American cyclocross viewers who have only kept up with the Elite races this season might think that the big focus of the year is the 11-nationals-winning Katie Compton who stood on the overall podium for the World Cup, or Jeremy Powers’ dramatic season to get front row call-ups at the big races and finish with a top ten in the overall World Cup standings. With both athletes performing at a big level, there will certainly be high expectations for the United States.
However, as Saturday morning rolls around, another American will take the stage, and ever since he started competing in Europe this season, he’s been taking the cyclocross community by storm.
That rider’s name is Gage Hecht: the current 17-18 Junior National Champion and an international sensation.
How big of a deal is he? Last November, the 16-year-old defied all expectations by winning the Koksijde UCI Junior Race, which was right off his victory at the inaugural Pan-American Championships held in Cincinnati. The story doesn’t end there, however. He followed that up with a win in the Men’s Elite Race in the Colorado State Championship over big names like Allen Krughoff.
He collected two top fives at Zolder and Namur, and then after the United States National Championship Race, he pulled off a stunning third place finish at Hoogerheide against some of the best Juniors in the world. Even Logan Owen had something to saw about the young rider: “Gage has had a good year this year and has been riding well against some pretty strong juniors. He’s definitely a contender for a top five or podium this year.”
When the UCI points reflected Hoogerheide, the rankings had Gage Hecht sitting in second place, just behind the talented Belgian, Eli Iserbyt. Also, despite not starting at the first round of the Junior World Cup, at Valkenburg, Hecht managed to put himself fifth overall in the standings for a first-row call-up at 2015 Worlds.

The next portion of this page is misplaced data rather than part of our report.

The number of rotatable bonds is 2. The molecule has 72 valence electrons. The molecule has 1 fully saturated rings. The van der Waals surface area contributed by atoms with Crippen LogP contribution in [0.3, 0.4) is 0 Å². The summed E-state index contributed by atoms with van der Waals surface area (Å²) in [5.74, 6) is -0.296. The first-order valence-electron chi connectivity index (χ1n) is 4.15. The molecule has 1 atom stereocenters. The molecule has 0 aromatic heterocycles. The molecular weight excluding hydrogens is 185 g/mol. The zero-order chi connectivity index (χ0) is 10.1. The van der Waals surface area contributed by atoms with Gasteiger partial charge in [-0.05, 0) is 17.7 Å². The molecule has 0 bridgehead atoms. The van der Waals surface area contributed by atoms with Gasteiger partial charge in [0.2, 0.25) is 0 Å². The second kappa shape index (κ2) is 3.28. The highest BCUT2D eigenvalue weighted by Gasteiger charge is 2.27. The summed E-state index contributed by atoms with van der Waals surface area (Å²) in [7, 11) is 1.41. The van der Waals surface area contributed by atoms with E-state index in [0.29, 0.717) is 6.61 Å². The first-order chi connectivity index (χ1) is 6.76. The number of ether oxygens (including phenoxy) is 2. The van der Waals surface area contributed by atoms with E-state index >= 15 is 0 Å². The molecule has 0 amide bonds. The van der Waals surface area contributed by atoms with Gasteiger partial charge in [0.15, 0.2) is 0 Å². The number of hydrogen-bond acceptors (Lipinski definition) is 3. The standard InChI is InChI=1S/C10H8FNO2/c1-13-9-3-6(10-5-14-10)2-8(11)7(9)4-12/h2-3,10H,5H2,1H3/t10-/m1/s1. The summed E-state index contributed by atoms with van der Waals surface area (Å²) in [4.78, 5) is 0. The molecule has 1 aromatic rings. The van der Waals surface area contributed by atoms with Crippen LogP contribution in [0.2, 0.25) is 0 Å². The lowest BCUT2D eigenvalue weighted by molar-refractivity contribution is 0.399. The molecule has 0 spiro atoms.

We interviewed him while he was preparing for his travels between Hoogerheide and the Czech Republic. He’s traveling with some of his Junior squad as well as fellow Coloradoan Meredith Miller, but was able to fit the time in before his flight. Below is part two of our two-part feature on Gage Hecht. Don’t miss part one, our detailed look at Gage Hecht’s “A” bike, a Moots PSYCHLO X RSL, we examined after he won the Junior 17-18 National Championship Race.
Cyclocross Magazine: “Let’s start with last weekend, would you call your third at Hoogerheide the best finish of your career?”
Gage Hecht: “Definitely. I think I could consider that the best race I’ve ever done; I’m so ecstatic about it.”
CXM: “Equally as impressive as the podium finish was the way you dictated the pace at the front of the race by the end of the first lap. How did the race play out?”
GH: “I typically haven’t had great starts this year. but this was possibly one of the greatest starts I had all season over here. I went into that first corner top five, then by the time I reached my way to the pits, I wasn’t far off the front and managed to get into fourth. Then I was able to get away in the first lap and create a little bit of a gap. As the race settled back in, I found myself back to second than third, but then managed to keep that third for the remainder of the race.”
CXM: “With your performance at [Hoogerheide], are you approaching Worlds differently? Or at the very least, are your expectations raised?”
GH: “I’m hoping to get a top five if not another podium. That’s definitely my goal there.”
CXM: “What’s this week’s training been looking like for you, feet up or business as usual?”